Before the requirement was suspended, an RCR education summit was convened by multiple federal agencies. The goal of the summit was to address the roles of the federal government and federally funded research institutions in meeting a common interest in effective RCR education for all scientists. In that meeting, Jeffrey Cohen, who was then director for education at the Office for Human Research Protections, clearly articulated the apparent dilemma. On the one hand, a federal requirement for RCR education could readily result in a prescriptive and inflexible program that would not be effective. On the other hand, in the absence of a federal mandate, research institutions had only rarely created programs to promote RCR.
The good news is that the initial announcement of a requirement stimulated many institutions to begin developing programs for RCR training. Unfortunately, once the requirement was suspended, efforts to enhance RCR education slipped down the list of priorities. The U.S. experience appears to be that although research institutions talk about the importance of ethics, most are funding little more than what is required for compliance. Today, the challenge for the research community is to promote RCR education in the absence of a regulatory mandate.
Continuing with the status quo is not good enough. Or more precisely, funding only the minimum required to comply with external regulations is inadequate. However, although an increased focus on ethics is an admirable goal, resources are scarce. If we hope to do more to promote ethics, then the inevitable question is what will it cost? We could begin by a prescriptive listing of what must be done and then ask how much those programs would cost. However, general implementation of this approach is impractical if only because circumstances in each institution vary so greatly.
A better formula would be to make ethics support commensurate with the size of the research program. A similar approach was carried out with the allocation of 3% of the Human Genome Project research budget to study its ethical, legal, and social implications. Given the necessary resources, each institution could then implement the kinds of programs most appropriate to its culture and needs. Unfortunately, it is unlikely that today’s research institutions can realistically consider a 3% allocation in the face of declining research budgets. So if not 3%, how much?
In health care policy, a “decent minimum” is often discussed as a standard for judging what should be in place for everyone. Given the need for an increased focus on the ethical dimensions of research, it is reasonable to ask what would be a decent minimum above what is currently allocated for compliance. Using the principles that funding should be proportional to the research budget and that formal programs are critical for addressing the ethical dimensions of research, I propose that we begin with a requirement of spending just 0.1% of an institution’s direct research funding for RCR education.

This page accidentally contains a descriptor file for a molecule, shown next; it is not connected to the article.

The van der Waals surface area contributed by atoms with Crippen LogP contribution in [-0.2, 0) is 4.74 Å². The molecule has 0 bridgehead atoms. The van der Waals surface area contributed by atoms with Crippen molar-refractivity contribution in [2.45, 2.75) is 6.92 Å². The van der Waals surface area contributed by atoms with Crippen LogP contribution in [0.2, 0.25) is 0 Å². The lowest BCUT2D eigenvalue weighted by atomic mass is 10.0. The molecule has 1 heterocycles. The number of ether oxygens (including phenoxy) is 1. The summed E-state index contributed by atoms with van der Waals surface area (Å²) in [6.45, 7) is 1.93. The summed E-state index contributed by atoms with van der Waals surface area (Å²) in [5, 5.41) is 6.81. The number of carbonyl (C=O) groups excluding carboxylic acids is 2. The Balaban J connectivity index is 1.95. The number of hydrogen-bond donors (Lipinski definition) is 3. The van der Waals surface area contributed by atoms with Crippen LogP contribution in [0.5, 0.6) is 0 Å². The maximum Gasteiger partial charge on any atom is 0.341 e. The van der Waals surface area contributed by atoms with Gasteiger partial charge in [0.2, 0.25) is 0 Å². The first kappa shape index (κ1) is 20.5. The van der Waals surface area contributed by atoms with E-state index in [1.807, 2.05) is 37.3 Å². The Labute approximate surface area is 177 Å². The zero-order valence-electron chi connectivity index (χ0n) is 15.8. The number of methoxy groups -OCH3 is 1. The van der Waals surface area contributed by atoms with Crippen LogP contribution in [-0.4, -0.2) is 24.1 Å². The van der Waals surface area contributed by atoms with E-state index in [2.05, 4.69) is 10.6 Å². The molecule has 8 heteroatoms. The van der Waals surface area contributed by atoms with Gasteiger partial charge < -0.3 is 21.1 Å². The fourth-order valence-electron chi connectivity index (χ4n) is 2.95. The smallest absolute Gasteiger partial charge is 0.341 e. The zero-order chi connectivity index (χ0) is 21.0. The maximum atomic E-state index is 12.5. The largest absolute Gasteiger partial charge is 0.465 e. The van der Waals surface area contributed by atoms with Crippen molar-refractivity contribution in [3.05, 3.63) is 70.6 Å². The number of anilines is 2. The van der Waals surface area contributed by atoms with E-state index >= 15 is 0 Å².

What could be done with such a modest allocation for research ethics? Intermediate and large research institutions would have dedicated resources to create and carry out a variety of programs to train researchers, to raise awareness of ethical issues and resources, and to engage the public in a shared examination of the ethical and scientific foundations for ongoing and proposed research. Smaller institutions could use their more limited resources to develop partnerships with other institutions and to attend train-the-trainer programs rather than develop programs de novo. In addition, smaller institutions could obtain help with program creation through organizations such as the Association for Practical and Professional Ethics (http://www.indiana.edu/~appe), the Collaborative IRB Training Initiative (https://www.citiprogram.org), the Responsible Conduct of Research Education Consortium (http://rcrec.org), and the Society of Research Administrators International (http://www.srainternational.org).
This year marks the fifth anniversary of the suspension of the PHS requirement for RCR training for the researchers it funds. Rather than continuing to wait for federal action, the research community should take the high ground and exhibit the necessary leadership to ensure that ethics is an integral part of science. The cost of 0.1% is low, and the potential for gain is high. Experience will determine whether the amount is adequate, but it should be possible to win wide agreement that it is a good starting point for a decent minimum.
Michael Kalichman (email@example.com), director of the Research Ethics Program at the University of California, San Diego, is president of the Responsible Conduct of Research Education Consortium.